Coronavirus lockdown: Ditching conventional living for a van

A 100-day DIY project, one musician’s live-in transport and a couple’s “staycation-mobile” – four people share their “advantures” and show us inside the fruits of their lockdown labour.

‘Furloughed, but still in work mode’

When Jennifer McKechnie, a personal trainer from Belfast, was furloughed on 21 March, she decided to use her time in lockdown to fulfil a lifelong goal.

Jennifer, an avid skier, had dreamed of one day converting a van or minibus and travelling to the French Alps with her two huskies, Zack and Jake.

The 31-year-old, a self-proclaimed novice, said she had “no clue” where to start when she began converting her 2005 Iveco Daily.

She set herself the goal of converting her van into a liveable space within 100 days.

Jennifer began work on the Daily on 22 March and finished on 30 June.

“After I got the news I was furloughed, I went straight to get supplies and began the project,” Jennifer told BBC News NI.

Using YouTube tutorials, Jennifer began slowly stripping away the interior and renovating her four-wheeled home.

Jennifer said it was great to concentrate on something productive during such a stressful and uncertain time.

“It was great to have that focus, I set myself a work routine and stuck to it,” Jennifer explained.

“I was furloughed from work, but I was still in work mode,” she added.

As the ongoing pandemic means a trek to the Alps is currently off the cards, Jennifer and her two huskies have temporarily parked plans to head for the slopes, opting instead for a travel holiday around Northern Ireland.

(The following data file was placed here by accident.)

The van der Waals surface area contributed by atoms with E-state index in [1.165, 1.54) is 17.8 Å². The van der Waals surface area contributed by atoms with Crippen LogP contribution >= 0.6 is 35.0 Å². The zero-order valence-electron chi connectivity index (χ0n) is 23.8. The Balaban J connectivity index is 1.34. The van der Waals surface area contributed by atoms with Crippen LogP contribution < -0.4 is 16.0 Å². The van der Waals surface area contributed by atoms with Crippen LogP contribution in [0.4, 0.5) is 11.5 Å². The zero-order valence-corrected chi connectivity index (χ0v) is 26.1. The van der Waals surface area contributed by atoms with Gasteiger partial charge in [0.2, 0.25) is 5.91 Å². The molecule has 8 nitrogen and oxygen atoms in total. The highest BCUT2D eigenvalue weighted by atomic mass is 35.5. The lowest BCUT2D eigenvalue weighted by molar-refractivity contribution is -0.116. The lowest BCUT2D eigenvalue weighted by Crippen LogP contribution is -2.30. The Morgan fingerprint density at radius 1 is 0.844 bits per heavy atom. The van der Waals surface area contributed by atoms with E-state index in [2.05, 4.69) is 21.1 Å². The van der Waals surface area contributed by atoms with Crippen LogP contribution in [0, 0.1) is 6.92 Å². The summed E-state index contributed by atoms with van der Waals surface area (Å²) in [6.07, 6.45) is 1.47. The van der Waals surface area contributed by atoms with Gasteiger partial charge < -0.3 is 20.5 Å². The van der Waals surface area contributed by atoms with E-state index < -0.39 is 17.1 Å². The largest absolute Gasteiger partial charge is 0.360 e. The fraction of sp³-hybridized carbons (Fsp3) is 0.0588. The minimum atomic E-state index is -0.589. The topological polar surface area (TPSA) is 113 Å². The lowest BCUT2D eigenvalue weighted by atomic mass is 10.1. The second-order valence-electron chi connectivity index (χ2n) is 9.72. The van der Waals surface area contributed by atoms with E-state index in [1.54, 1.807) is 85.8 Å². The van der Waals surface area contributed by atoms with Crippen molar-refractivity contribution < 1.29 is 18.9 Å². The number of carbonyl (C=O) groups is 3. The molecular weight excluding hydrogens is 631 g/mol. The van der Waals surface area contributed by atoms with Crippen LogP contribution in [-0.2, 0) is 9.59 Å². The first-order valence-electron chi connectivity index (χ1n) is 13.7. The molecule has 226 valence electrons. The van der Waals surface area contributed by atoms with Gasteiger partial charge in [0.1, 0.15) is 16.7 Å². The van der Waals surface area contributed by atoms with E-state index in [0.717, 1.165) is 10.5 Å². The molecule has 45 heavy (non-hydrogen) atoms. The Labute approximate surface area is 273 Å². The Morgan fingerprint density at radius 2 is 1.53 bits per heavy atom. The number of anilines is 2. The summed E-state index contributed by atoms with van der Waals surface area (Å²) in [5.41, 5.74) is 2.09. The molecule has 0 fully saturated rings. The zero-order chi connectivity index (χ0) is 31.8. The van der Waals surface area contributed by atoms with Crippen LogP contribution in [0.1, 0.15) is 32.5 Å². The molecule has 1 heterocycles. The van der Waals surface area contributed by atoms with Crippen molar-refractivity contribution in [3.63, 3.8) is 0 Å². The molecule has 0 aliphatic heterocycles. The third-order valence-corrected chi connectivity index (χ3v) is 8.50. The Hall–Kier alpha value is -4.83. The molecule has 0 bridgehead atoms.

From cruises to a camper van

Like many musicians, Caolán McLaughlin was hit hard by the pandemic.

The singer from Londonderry, who relies heavily on the gig economy, decided to take his show on the road when work started to dry up.

“I always knew my first house would be a camper, so that’s me on the property ladder now, I guess,” Caolán said.

He scoured social media for shows, festivals and even garden parties, looking for “basically anywhere that will let me play”.

Using his beloved Renault Master camper, Rosie, as a base, the 34-year-old set his sights overseas and was offered a gig at a music festival in Denmark.

However, when BBC News NI caught up with him he had just broken down beside a road near the Danish border on his way to the festival.

“I set off from Derry to Belfast, Belfast to Liverpool, then to Harwich, then Holland to Denmark and now I have fallen at the last hurdle,” he explained.

Despite the setback, Caolán was in good spirits as he waited for roadside assistance.

“Just my luck to break down at the last hour, but sure it’ll make for a good story,” he said.

Caolán had to spend the night in a hostel in Flensburg, Germany, while the van spent the night in a garage, but he hopes to continue gigging “once Rosie is alive and kicking”.

Surfers’ paradise?

Postman Jonny Moore, 26, and optical technician Megan Douglas, 23, are both avid surfers.

The Newtownabbey couple converted their 2003 Toyota Hiace together so that they could travel around Ireland’s beaches catching waves while saving money on accommodation.

Before lockdown, neither knew how to convert a van, but thought the experience would be fun.

“We finished off the build just as lockdown restrictions started to ease,” explained Jonny.

When restrictions were eased in July, the couple decided now “was a good a time as any to hit the road”.

The pair travelled along the Wild Atlantic Way catching waves and staying in their isolated “little home on wheels”.

They said it was a “strange experience”, as they found towns and villages still mostly deserted due to the pandemic.

However, both said they enjoyed having such places “all to themselves” – for a while.

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